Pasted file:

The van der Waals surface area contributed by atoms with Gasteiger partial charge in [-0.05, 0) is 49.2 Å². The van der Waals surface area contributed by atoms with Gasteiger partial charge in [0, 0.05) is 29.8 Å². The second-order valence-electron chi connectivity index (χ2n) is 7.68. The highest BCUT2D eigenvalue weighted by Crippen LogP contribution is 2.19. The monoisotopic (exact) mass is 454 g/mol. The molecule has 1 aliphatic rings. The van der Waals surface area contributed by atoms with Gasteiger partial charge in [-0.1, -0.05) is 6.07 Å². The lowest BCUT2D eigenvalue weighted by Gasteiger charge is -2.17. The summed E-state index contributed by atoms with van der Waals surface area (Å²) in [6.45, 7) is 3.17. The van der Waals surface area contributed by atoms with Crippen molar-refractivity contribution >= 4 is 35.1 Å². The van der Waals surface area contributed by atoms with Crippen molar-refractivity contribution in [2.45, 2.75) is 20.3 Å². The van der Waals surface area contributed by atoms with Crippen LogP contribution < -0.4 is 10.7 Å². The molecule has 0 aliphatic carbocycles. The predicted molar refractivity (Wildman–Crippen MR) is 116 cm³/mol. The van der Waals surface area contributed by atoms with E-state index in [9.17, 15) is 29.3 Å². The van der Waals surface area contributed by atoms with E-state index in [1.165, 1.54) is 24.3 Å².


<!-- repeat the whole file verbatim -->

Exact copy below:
The van der Waals surface area contributed by atoms with Gasteiger partial charge in [-0.05, 0) is 49.2 Å². The van der Waals surface area contributed by atoms with Gasteiger partial charge in [0, 0.05) is 29.8 Å². The second-order valence-electron chi connectivity index (χ2n) is 7.68. The highest BCUT2D eigenvalue weighted by Crippen LogP contribution is 2.19. The monoisotopic (exact) mass is 454 g/mol. The molecule has 1 aliphatic rings. The van der Waals surface area contributed by atoms with Gasteiger partial charge in [-0.1, -0.05) is 6.07 Å². The lowest BCUT2D eigenvalue weighted by Gasteiger charge is -2.17. The summed E-state index contributed by atoms with van der Waals surface area (Å²) in [6.45, 7) is 3.17. The van der Waals surface area contributed by atoms with Crippen molar-refractivity contribution >= 4 is 35.1 Å². The van der Waals surface area contributed by atoms with Crippen molar-refractivity contribution in [2.45, 2.75) is 20.3 Å². The van der Waals surface area contributed by atoms with Crippen LogP contribution < -0.4 is 10.7 Å². The molecule has 0 aliphatic carbocycles. The predicted molar refractivity (Wildman–Crippen MR) is 116 cm³/mol. The van der Waals surface area contributed by atoms with E-state index in [9.17, 15) is 29.3 Å². The van der Waals surface area contributed by atoms with E-state index in [1.165, 1.54) is 24.3 Å².